Steps toward a HIV cure using gene therapy: Which hurdles need to be overcome?


10 November 2014
In a unique joint publication, researchers of the Berlin-Brandenburg Center for Regenerative Therapies (BCRT) and members of regulatory agencies map out a high-level roadmap for a gene therapy to cure HIV. In spite of 30 years of intense research, there is still no effective therapy for HIV infection. Currently, antiretroviral therapy (ART) is the standard of care which has managed to improve the quality of life of HIV infected individuals but is unable to cure the disease. Recent advances in autologous hematopoietic stem cell gene therapy applying 'anti-HIV genes' have shown promising results in providing a functional cure for the disease. The infection can be permanently controlled by an immune system engineered to be resistant to HIV, which also reduces the chance of passing on HIV to other uninfected individuals.

Mohamed Abou El-Enein and his co-authors* discuss how to establish a strong safety and efficacy profile for such a stem cell gene therapy product. They describe which steps have to be taken in order to move this therapy quickly and safely into a clinical application. The roadmap, established by the authors, also discusses the differences between the EU and US regulations for gene therapy as well as preclinical and clinical study requirements. The authors, who are either from academic institutions or working as regulators state: "The inherent difficulties in performing such work have been imposing for academic physicians and scientists, but are not insurmountable if a structured approach such as this 'roadmap' is followed". The paper is considered a unique joint publication by an academic group and regulators (from the European Medicines Agency and National Authorities) and can be seen as a paradigm for a dialogue between both parties in order to advance translational medicine.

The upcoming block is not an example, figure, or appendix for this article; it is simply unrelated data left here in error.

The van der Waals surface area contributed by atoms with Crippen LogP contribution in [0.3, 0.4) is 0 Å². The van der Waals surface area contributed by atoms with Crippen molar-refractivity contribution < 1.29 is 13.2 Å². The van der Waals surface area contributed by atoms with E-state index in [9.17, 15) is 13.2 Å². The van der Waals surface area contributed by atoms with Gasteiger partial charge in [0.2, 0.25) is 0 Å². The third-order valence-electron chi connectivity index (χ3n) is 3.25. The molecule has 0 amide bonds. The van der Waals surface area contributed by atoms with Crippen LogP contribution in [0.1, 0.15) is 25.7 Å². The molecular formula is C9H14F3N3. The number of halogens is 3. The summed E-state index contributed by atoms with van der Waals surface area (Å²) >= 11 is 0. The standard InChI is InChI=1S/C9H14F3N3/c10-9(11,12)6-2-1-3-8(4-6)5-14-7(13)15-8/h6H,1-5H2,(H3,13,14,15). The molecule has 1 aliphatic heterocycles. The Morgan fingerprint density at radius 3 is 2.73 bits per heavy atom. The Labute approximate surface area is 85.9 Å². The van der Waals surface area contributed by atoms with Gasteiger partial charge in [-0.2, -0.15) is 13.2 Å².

The BCRT is an interdisciplinary translational center with the goal of enhancing endogenous regeneration by cells, biomaterials and factors. They can be used to develop and implement innovative therapies and products. The primary focus of the center is on diseases of the immune system, the musculoskeletal system and the cardiovascular system. At the BCRT clinicians and researchers are working closely together on the medicine of the future: Targeted, personalized medicine that depends on the early recognition of patients' individual healing potential.

*M Abou-El-Enein, G Bauer, P Reinke, M Renner, C K Schneider. A roadmap toward clinical translation of genetically-modified stem cells for treatment of HIV. Trends Mol Med. 2014

Contact:
Dr. Mohamed Abou El-Enein
Berlin-Brandenburg Center for Regenerative Therapies (BCRT)
Charité - Universitätsmedizin Berlin
Phone: +49 30 450 539 594
Email: Mohamed.abou-el-enein@charite.de 








<- Back to: News & Events